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Frankenstein: The Metal Opera at Space Theatre review

Originally posted on The Horror Hothouse:

Image provided by Frankenstein: The Metal Opera

Image provided by Frankenstein: The Metal Opera

It’s been a busy month for live theatre at the Hothouse with the London Horror Festival going hell for leather down at Camden Town’s Etcetera Theatre. Wednesday night took this roving (or should that be raving) reporter down into East London’s Isle of Dogs, where in the suitably Gothic surroundings of the Victorian Presbyterian Chapel that is the Space Theatre I eagerly awaited the performance of Frankenstein: The Metal Opera.

Inside the deconsecrated Presbyterian chapel the atmosphere was like a rock concert, with drums and microphones perched on the stage. Over the excited hubbub we could hear the howling of the Arctic winds, the creaking of the ship’s timbers, and the band (Richard Campbell on drums, Rhys Llewellyn on bass and Michael Pettit on guitar) took to the stage and rocked into the overture. Then we were on the ship trapped in the…

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Dead Funny review

Originally posted on The Horror Hothouse:

Image sourced from saltpublishing.com

Image sourced from saltpublishing.com

There was much excitement down in the Hothouse crypt when a copy of Dead Funny was posted under the dungeon door. A collection of horror stories from our friends at Salt Publishing by some of the top names in British comedy, was it going to stand up (see what we did there) or fall flat on its face like so many other attempts to cross genre boundaries? Not that I’d ever point a bony digit at you, Lesbian Vampire Killers.

I needn’t have worried, each of the 16 stories within this slim volume are pretty good as you would expect when contributors include: Reece (League of Gentlemen and Psycoville) Shearsmith, Al (Pub Landlord) Murray, Charlie (Fast Show) Higson and Phil (Never Mind the Buzzcocks) Jupitus.  I can imagine, were the Pan Books of Horror stories that I enjoyed so much as a kid still going…

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Abbot’s Keep: A Ghost Story review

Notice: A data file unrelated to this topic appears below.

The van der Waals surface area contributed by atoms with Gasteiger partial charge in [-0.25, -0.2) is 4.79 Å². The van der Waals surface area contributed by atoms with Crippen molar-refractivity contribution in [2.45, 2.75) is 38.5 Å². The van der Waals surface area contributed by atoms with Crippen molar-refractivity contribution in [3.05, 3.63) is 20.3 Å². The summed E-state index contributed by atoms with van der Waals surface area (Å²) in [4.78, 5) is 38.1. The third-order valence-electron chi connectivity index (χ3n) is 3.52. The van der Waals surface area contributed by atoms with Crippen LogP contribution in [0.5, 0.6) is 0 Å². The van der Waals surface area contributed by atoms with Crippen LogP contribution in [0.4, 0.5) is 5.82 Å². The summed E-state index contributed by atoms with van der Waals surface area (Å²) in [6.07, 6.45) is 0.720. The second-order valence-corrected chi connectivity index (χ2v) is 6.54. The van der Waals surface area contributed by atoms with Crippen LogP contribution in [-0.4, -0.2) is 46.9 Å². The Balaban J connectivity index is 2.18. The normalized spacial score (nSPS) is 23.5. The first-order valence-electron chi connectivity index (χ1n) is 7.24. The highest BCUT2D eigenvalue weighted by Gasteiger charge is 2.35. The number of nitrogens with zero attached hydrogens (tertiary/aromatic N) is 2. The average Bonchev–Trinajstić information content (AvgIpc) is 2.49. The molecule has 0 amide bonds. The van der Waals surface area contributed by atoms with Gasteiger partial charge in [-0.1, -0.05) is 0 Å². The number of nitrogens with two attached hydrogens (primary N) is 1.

Originally posted on The Horror Hothouse:

Image sourced from fantasticfiction.co.uk

Image sourced from fantasticfiction.co.uk

When recovering alcoholic Simon Fox comes out of rehab, he has nothing. A building collapse has left his reputation as an architect in tatters, his wife has thrown him out and his family are estranged. Then along comes old school pal Alexander Everett-Heath who invites Simon to join him at his old country house Abbot’s Keep.

Now Abbot’s Keep has a secret. It was formerly the home of the leader of a monastic order founded by Abbot Milroy, a shady churchman who made a fortune out of selling stolen holy relics. Life was sweet for Milroy until Henry VIII decided to break with Rome and help himself to the Catholic Church’s estates and rumour has it that Milroy had hidden a fortune in gold somewhere on the estate.

Everett-Heath has to go off on business and leaves Fox in charge of his dog, a metal detector…

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Peaceful and Greywing House at London Horror Festival

Originally posted on The Horror Hothouse:

Image sourced from londonhorrorfestival.com

Image sourced from londonhorrorfestival.com

It was a very uncharacteristically warm and sticky October night at Camden Town’s Etcetera Theatre for my final night reporting from the London Horror Festival. There were two shows on the bill, both quite dark, but also quite different.